What is Trauma Stress Addiction

Traumatic stress develops after one has experienced a traumatic event. Most people usually connect traumatic stress or PTSD with the military or terrorist attack survivors. However, the condition can also develop to the general public after events such as physical or sexual assault, natural disasters, death of a loved one, or a serious accident.

While traumatic events are the primary source of PTSD, certain factors may also affect the development and severity of the disorder. For instance, scientists believe that genetic makeup may influence the likelihood of developing trauma stress and how severe it will be. This explains why people may go through the same traumatic event, but while some will develop severe PTSD, in others, the disorder will only be mild, and they’ll get over it within a short time while another section of these people may not develop PTSD at all. Scientists believe that individuals who develop severe PTSD lack or have insufficient brain chemicals that deal with the response to fear and formation of fear memories.

Trauma Stress and Addiction: What’s the connection?

There is a solid connection between traumatic stress and addiction. According to a 2010 report by the National Epidemiologic Survey on Alcohol and Related Conditions, around 46.4% of the people who were diagnosed with PTSD were also experiencing substance use disorder. The Australian National Survey of Mental Health and Well Being released international data showing that 34.4% of PTSD patients were experiencing one or more substance use disorders. As you can see, the relationship between these two is too strong to ignore.

Co-occurrence of multiple disorders is a persistent trend among PTSD patients. In most cases, the event that resulted in trauma stress will also cause issues such as anxiety and depression. This makes the symptoms even more severe.

In an attempt to cope or counter the symptoms, most PTSD victims turn to drugs with alcohol being the most preferred. Actually, over 50% of men and 28% of women who meet the criteria for both PTSD and substance use disorders have alcohol abuse problems. Others will start using prescription or street opioids and other drugs without caring about the effects.

Here is the thing though, if you are experiencing PTSD, substance abuse is not a solution. The drugs may numb the pain but by no means is it fixing your core problem. PTSD is already a serious issue as it is. It will affect your social, financial, and professional life. When you get into substance abuse, the problems will only get worse. In the end, you’ll realize that a couple of hours of “peace” after using alcohol and/or opioids are not worth the damage. What you really need is to get professional help. You need trained counselors who will tackle the problem from the source.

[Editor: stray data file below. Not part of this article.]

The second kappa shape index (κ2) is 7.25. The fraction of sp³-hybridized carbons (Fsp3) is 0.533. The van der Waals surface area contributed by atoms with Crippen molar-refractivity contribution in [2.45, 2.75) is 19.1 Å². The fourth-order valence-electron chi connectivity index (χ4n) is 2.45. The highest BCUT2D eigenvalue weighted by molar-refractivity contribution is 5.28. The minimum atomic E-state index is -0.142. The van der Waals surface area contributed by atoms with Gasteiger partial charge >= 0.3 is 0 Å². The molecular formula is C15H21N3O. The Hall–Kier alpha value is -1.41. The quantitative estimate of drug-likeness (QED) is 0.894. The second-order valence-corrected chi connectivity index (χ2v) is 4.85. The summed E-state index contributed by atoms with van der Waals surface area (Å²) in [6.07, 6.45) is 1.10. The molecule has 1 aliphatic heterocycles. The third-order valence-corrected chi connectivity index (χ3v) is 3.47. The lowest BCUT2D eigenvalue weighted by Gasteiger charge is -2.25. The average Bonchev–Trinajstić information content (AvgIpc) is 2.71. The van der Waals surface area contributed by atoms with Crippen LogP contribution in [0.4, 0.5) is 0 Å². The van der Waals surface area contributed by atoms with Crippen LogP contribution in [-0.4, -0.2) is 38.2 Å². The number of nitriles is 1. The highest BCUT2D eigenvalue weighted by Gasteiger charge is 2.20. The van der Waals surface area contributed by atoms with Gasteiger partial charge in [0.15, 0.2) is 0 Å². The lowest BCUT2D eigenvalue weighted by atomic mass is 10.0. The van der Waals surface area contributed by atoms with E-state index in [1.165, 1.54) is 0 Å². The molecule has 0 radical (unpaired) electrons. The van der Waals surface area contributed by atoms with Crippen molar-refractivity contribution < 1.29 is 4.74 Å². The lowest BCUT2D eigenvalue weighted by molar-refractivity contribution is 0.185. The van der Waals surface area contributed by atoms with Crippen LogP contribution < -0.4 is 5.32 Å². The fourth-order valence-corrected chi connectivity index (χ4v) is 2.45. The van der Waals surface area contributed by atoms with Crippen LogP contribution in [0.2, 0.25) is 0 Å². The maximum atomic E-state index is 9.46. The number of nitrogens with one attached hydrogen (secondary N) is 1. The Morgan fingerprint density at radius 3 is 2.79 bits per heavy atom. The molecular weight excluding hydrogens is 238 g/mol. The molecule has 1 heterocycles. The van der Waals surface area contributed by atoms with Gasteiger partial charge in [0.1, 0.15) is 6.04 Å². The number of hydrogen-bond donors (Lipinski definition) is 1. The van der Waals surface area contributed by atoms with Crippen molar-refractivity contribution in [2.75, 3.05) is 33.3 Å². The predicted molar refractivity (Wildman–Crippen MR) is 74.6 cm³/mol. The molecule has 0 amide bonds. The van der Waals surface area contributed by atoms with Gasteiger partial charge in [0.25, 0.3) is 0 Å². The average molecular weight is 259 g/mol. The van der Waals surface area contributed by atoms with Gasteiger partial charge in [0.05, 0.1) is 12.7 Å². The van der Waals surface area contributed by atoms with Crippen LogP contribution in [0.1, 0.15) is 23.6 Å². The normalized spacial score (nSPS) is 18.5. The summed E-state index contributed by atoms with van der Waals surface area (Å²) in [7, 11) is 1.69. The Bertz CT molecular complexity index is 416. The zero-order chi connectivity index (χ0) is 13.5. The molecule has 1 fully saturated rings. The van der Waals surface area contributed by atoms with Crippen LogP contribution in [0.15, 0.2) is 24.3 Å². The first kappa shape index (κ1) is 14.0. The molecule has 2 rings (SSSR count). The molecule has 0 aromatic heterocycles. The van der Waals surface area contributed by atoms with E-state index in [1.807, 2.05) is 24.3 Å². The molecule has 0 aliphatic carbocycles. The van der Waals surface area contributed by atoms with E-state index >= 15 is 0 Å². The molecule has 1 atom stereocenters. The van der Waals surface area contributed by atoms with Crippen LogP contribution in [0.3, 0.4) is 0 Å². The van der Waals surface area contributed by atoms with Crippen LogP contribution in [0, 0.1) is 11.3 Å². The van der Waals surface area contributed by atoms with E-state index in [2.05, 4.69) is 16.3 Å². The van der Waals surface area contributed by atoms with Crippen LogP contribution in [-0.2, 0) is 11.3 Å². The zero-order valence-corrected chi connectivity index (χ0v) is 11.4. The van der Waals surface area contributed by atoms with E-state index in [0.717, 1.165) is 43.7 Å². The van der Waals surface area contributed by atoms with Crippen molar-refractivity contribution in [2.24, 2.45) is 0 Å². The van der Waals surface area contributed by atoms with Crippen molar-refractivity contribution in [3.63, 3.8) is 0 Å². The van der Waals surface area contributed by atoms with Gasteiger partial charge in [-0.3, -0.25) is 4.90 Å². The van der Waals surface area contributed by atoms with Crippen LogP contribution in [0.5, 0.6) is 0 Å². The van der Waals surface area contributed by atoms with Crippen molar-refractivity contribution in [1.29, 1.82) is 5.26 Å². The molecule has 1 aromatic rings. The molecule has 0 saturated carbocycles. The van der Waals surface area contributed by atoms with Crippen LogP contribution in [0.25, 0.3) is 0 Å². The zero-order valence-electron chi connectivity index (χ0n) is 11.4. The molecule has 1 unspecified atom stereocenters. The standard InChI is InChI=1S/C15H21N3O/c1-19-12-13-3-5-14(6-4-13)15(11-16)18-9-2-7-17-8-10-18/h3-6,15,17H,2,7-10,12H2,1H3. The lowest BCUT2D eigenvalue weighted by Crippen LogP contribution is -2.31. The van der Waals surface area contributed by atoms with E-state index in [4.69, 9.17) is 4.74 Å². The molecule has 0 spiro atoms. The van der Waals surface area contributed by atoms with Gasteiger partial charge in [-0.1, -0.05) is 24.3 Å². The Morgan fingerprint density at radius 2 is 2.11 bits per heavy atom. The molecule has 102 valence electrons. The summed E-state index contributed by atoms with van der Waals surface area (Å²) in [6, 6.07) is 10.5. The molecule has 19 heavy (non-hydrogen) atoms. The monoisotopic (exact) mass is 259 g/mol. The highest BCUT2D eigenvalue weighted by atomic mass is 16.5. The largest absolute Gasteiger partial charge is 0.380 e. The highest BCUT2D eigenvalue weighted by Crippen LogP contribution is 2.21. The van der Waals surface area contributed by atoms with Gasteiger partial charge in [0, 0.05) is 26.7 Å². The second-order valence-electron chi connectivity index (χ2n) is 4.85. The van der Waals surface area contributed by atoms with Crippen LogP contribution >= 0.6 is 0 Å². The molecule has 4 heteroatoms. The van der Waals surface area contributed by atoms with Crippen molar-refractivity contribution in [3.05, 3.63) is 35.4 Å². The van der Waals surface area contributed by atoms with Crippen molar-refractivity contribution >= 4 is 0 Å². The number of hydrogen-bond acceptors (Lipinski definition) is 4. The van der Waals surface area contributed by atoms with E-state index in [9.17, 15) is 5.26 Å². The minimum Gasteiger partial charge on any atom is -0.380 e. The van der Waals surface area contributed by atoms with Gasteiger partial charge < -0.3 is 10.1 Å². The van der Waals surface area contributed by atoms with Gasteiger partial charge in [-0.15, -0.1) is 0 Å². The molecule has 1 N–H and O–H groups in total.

To know that you need help, you must first understand the condition, identify the signs and symptoms and accept that you are affected and you need help.

Types of PTSD

Normal Stress Disorder

Normal stress disorder develops after an individual has gone through a single traumatic event. This can be in the form of physical assault, death of a loved, an accident, or injury. It is characterized by emotional numbness, isolation, bad memory, and stress.

Of the various types of traumatic stress, this is the easiest to recover from. Most guys usually get back into their healthy lives within a couple of weeks or a month. However, you’ll need to speak to someone to make sure that it does not lead to poor coping mechanisms such as substance abuse.

Acute Stress Disorder

Prolonged exposure to traumatic events results in acute stress disorder. This is common among sexual assault victims who’ve been abused for a long time. It may also develop among some members of the military.

The common symptoms of acute stress disorder are paranoia, insomnia, panic attacks, confusion, dissociation, inability to maintain a single work, failure to performing self-care duties, and other responsibilities.

Complex PTSD (Disorder of Extreme Stress)

Just like Acute Stress Disorder, Complex PTSD occurs among people who have been exposed to prolonged traumatic events. An example here is children who were sexually abused for a long time since their childhood. Complex PTSD victims usually demonstrate other antisocial personality and dissociative disorders. They also show signs of mental instability, aggression, impulsivity, sexual deviance, substance use disorders, and inability to control their emotions and behaviors.

Comorbid PTSD

Comorbid PTSD is accompanied by another mental disorder such as anxiety, depression, and substance use disorder. It’s a prevalent type of traumatic stress because trauma usually affects an individual in more than one way, thus resulting in several disorders.